Of course, in the expanse of Christian teaching, where blessing has been dissected away from suffering (and that contrary to the Word of God) one might only expect that suffering would bring about cries of unfairness, and griping and whining about rights. Job, a man who suffered the loss of everything through the instrument of Satan, who acted against Job with the permission of God, said, “The LORD gave, and the LORD has taken away; blessed be the name of the LORD” (Job 1:21). This we need to remember … (1) even though life is not fair and (2) suffering comes freely to even the most undeserving, Jesus is faithful! If we persevere through suffering, we will find that unfair situations eventually prove to be a blessing! If anyone ever had a right to declare things to be unfair, and to complain to God about suffering, to throw in the towel out of sheer frustration, it was Paul. He did his best in every way and in every situation to serve God, glorify Jesus and preach the gospel. However, in every city and seemingly around every turn, he was met with unfair – sometimes even insane circumstances. Paul could have just resigned himself to failure and quit in the face of all the hurdles he came across. But, if he had, he would not have gone to where God wanted him to go. One thing all men of faith who were used by God to do incredible things have in common is saying, “According to Your will, Lord, not mine.” Jesus told Peter, “Satan desires to sift you like wheat.” Jesus said of Paul, “I will show him how many things he must suffer for my Name.” All who will ever desire the will of God over their own will, endure suffering and unfairness, and yet call it a blessing.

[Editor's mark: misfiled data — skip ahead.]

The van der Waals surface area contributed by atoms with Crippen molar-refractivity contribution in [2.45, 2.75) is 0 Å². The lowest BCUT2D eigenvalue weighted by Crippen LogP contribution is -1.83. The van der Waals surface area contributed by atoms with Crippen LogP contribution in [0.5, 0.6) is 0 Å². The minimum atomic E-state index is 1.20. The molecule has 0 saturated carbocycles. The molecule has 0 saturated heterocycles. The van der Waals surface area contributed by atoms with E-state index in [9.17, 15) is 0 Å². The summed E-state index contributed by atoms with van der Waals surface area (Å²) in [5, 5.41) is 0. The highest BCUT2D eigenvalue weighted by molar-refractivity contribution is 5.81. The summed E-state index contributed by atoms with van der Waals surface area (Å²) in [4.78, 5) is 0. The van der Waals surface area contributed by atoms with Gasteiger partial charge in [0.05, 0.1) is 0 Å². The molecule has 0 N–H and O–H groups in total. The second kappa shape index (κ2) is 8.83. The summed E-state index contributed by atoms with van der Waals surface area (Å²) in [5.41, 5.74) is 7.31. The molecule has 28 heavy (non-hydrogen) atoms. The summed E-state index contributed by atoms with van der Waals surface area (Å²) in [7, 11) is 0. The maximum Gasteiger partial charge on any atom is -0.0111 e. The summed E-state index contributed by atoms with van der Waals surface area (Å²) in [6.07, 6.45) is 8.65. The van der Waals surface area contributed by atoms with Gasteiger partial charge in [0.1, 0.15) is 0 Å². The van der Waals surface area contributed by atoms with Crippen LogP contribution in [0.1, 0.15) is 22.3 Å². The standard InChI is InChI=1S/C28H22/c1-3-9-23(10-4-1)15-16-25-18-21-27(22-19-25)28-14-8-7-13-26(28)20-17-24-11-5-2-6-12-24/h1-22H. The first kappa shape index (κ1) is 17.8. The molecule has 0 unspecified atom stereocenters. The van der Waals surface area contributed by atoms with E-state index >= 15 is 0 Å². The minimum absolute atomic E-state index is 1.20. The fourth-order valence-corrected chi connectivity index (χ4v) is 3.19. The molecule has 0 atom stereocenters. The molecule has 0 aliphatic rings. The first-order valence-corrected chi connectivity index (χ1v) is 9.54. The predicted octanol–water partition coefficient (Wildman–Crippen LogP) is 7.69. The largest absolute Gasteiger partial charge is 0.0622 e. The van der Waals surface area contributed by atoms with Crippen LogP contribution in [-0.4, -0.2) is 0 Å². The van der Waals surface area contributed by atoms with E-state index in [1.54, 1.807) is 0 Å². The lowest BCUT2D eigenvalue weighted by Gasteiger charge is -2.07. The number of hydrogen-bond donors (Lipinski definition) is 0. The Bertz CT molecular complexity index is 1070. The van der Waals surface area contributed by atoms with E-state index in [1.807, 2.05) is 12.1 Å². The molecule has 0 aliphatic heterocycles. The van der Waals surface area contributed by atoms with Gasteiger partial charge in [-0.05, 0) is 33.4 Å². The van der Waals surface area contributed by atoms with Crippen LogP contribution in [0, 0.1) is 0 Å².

Jesus said in Matthew 7 that “the gate is small and the way is difficult” (Matthew 7:14). If the way was broad, the world would take that path, but it is the broad way that leads to death and the confined way that leads to life. We so easily become discontent which is one reason why we have trouble rising above the hardships. I’ve seen it in me and I’ve seen it in others. If there are hurdles, then we quickly turn to “It’s not fair” instead of “Lord, let your will be done.” Contentment is about desiring God’s will, God’s way over the way that seems easy, right or fair. Paul wrote in Philippians, “I have learned the secret of being content in any and every situation, whether well fed or hungry, whether living in plenty or in want.” What was that secret? Paul said it was that, “Christ gives me strength.” Paul was a man who claimed every moment for the Lord, whether suffering or comfortable and God used him in remarkable ways. Paul wrote the first piece of the New Testament, the letter to the Galatians. His friend, Mark wrote the first Gospel. His biographer and traveling companion, Luke, wrote the third Gospel and the Acts of the Apostles. Paul took on false teachers, keeping the Gospel from being corrupted by legalism. He planted scores of churches, taught a school of discipleship, equipped pastors and leaders and wrote over half the books of the New Testament. And, if you look carefully, you will find that not one of them contained the words, “It’s not fair. ”